Indonesia–Portugal relations

Indonesia–Portugal relations



Indonesia–Portugal relations are foreign bilateral relations between Indonesia and Portugal. Portuguese explorer and trader first reached Indonesian archipelago during the age of exploration in the 16th century in order to search for spices in the Indies.

In 1999, Indonesia and Portugal restored diplomatic relations, which were severed following the Indonesian invasion of East Timor in 1975. Indonesia has an embassy in Lisbon[1] and Portugal has an embassy in Jakarta.[2]


Since gaining foothold in Southeast Asian region by acquiring port of Malacca in 1511, Portuguese sent exploratory expeditions into Indonesian archipelago, and sought to dominate the sources of valuable spices[3] and to extend their Roman Catholic missionary efforts. Tomé Pires' Suma Oriental, written between 1512–1515, provides important informations about 16th century Indonesia through Portuguese perspective.

Initial Portuguese attempts to establish a coalition and peace treaty in 1522 with the West Javan Sunda Kingdom,[4] failed due hostilities amongst indigenous kingdoms on Java. The Portuguese turned east to Maluku. Through both military conquest and alliance with local rulers, they established trading posts, forts, and missions in eastern Indonesia including the islands of Ternate, Ambon, and Solor.

Following defeat in 1575 at Ternate at the hands of natives, Portuguese lost much of its trading posts and its former East Indies possessions to Dutch, and its presence in Indonesia was reduced to Solor, Flores and Timor (see Portuguese Timor) in modern-day Nusa Tenggara.[5]

After the independence of Indonesia, the two countries officially opened diplomatic relations in 1950. Indonesia's first president Sukarno visited Portugal in 1960. The diplomatic relations were severed since 1964, and were restored in May 1975 for decolonization of Portuguese Timor neighboring Indonesian side of Timor Island[6] However, on 7 December 1975 Portugal severed diplomatic ties following the Indonesian invasion of East Timor. Then 24 years later on 28 December 1999 Indonesia and Portugal restored their diplomatic ties, four months after East Timorese voted for independence from Indonesia.[7] In May 2012 President Cavaco Silva visited Indonesia, this was the first visit by a Portuguese president since the two countries opened diplomatic relations in 1950.[8]


Portuguese was among the first European that made initial contact to the natives of Indonesian archipelago. The cultural impact can be seen through the adoptions of Portuguese loanwords in Indonesian, that mostly about things brought by Europeans, such as sabun (from sabão = soap), boneka (from boneca = doll), gereja (from igreja = church), bola (from bola = ball), bendera (from bandeira = flag), sepatu (from sapato = shoes), keju (from queijo = cheese), and mentega (from manteiga = butter).[9] Portuguese influences can be found in various parts in Indonesia from Aceh in the West through Flores and Maluku in the East. In Jakarta, in the Tugu area, Portuguese descents are now living preserving the keroncong music which carries much influence from the Portuguese music. In Larantuka, Flores, every year ahead of the Easter Day the city is full with pilgrims who wish to celebrate 'Semana Santa' or the Holy Week. Christians there conduct mass and rituals in Portuguese.[8]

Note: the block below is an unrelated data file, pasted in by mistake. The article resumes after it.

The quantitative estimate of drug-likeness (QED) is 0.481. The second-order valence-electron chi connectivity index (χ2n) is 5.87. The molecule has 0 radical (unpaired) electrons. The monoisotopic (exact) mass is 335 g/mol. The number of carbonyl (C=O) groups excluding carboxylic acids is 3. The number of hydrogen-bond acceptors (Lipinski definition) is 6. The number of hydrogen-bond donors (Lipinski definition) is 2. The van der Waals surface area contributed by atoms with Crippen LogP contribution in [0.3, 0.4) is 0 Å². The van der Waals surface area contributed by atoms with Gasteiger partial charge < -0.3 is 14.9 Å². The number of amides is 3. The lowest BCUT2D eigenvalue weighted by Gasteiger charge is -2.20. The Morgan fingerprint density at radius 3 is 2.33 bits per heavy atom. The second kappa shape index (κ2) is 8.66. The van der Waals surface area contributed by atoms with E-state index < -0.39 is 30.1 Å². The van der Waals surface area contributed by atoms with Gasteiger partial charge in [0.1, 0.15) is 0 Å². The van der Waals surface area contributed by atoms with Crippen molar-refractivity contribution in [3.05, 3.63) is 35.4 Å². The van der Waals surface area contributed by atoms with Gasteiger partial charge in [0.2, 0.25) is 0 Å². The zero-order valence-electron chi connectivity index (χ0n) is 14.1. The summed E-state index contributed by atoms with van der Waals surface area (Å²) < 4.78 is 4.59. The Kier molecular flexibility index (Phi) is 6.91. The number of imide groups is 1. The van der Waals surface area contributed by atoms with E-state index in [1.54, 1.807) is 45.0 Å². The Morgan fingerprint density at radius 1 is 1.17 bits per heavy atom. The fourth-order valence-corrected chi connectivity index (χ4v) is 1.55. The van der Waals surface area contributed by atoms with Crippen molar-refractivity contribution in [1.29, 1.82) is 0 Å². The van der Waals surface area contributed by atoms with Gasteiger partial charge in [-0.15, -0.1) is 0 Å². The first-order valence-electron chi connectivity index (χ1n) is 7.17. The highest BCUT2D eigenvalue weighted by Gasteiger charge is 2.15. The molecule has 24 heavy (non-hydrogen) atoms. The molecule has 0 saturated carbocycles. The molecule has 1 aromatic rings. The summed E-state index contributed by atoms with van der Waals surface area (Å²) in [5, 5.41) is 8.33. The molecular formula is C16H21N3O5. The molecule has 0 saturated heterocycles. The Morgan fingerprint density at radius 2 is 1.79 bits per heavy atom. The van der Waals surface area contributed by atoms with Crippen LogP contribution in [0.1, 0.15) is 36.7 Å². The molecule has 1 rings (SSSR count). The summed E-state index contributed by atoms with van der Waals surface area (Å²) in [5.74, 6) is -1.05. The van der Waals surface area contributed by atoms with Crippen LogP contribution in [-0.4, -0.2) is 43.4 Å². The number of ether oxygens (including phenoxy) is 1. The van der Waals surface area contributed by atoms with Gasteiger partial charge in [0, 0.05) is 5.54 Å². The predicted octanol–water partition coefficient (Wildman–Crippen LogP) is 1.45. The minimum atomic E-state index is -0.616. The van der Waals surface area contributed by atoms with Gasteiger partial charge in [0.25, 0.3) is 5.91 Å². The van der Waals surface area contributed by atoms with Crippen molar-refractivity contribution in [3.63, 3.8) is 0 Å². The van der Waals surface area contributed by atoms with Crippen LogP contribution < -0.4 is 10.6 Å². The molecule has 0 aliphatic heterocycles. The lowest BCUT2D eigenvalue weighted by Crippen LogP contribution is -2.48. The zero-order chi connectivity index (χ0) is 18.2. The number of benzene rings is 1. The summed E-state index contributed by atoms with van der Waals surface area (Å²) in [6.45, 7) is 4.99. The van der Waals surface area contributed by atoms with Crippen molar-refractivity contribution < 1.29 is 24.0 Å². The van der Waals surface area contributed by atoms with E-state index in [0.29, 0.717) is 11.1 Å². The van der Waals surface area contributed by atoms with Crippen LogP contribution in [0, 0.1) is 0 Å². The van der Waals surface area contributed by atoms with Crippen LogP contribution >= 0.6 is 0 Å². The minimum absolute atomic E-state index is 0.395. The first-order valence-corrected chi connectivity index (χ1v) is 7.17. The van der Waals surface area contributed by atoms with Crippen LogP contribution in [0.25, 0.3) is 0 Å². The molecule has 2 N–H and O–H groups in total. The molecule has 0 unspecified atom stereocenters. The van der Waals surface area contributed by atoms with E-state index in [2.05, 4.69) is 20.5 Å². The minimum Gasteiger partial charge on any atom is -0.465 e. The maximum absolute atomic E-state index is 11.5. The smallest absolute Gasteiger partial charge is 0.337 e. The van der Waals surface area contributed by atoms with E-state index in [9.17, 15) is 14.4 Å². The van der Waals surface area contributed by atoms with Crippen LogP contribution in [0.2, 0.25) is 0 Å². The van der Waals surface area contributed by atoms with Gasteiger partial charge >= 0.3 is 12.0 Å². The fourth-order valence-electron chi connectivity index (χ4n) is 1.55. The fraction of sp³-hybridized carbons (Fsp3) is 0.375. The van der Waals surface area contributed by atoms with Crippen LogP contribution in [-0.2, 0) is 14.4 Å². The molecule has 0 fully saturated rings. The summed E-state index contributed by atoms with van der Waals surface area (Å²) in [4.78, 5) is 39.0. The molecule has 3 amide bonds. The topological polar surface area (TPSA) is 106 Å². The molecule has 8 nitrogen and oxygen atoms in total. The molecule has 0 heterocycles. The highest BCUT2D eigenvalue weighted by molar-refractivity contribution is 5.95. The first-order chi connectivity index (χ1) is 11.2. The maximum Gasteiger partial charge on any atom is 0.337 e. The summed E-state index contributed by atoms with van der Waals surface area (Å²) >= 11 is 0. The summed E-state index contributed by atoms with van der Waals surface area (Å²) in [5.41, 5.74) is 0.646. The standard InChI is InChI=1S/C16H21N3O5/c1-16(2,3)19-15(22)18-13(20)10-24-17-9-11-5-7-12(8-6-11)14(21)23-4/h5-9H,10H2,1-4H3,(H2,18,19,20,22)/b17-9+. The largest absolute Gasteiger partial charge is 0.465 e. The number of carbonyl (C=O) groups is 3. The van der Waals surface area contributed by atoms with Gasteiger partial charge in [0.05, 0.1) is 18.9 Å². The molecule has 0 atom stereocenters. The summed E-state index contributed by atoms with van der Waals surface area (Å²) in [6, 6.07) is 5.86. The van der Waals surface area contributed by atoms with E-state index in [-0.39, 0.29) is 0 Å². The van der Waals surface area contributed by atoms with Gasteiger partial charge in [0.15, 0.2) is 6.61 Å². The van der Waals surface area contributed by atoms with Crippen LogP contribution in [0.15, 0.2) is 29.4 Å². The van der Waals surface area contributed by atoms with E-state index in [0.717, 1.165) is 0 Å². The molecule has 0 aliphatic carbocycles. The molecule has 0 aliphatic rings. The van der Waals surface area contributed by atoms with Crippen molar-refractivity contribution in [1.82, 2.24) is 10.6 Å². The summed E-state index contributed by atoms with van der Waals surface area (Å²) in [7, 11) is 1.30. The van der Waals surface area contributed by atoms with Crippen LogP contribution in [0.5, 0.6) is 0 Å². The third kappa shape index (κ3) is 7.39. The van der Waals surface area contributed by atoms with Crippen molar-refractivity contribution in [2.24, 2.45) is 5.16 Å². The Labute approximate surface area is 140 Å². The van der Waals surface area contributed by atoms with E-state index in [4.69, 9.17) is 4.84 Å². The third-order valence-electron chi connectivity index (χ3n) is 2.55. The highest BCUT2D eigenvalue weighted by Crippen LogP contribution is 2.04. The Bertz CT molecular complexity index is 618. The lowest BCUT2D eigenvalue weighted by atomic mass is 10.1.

From 2010 to 2011 there was an increase of 58 percent of trade volume to make the total value of the two countries` trade to reach US$171 million.[10]

See also


  1. Indonesian embassy in Lisbon Archived 2010-03-13 at the Wayback Machine.
  2. Embassy of Portugal
  3. Ricklefs, M.C (1993). A History of Modern Indonesia Since c.1300, second edition. London: MacMillan. pp. 22–24. ISBN 0-333-57689-6.
  4. Sumber-sumber asli sejarah Jakarta, Jilid I: Dokumen-dokumen sejarah Jakarta sampai dengan akhir abad ke-16. Cipta Loka Caraka. 1999.;Zahorka, Herwig (2007). The Sunda Kingdoms of West Java, From Tarumanagara to Pakuan Pajajaran with Royal Center of Bogor, Over 1000 Years of Propsperity and Glory. Yayasan Cipta Loka Caraka.
  5. Miller, George (ed.) (1996). To The Spice Islands and Beyond: Travels in Eastern Indonesia. New York: Oxford University Press. pp. xv. ISBN 967-65-3099-9.
  6. Poesponegoro, Marwati Djoened (1984). Sejarah Nasional Indonesia VI (4 ed.). Jakarta: PN Balai Pustaka. p. 490.
  7. "Indonesia-Portugal restore diplomatic ties". The Victoria Advocate. December 29, 1999. Retrieved 28 January 2013.
  8. 1 2 "RI, Portugal to increase two way investment". Antara News. May 22, 2012. Retrieved 28 January 2013.
  9. Ricklefs, M.C. (1991). A History of Modern Indonesia Since c.1300, 2nd Edition. London: MacMillan. p. 26. ISBN 0-333-57689-6.
  10. "Indonesia, Portugal agree to increase trade value". Antara News. May 22, 2012. Retrieved 28 January 2013.
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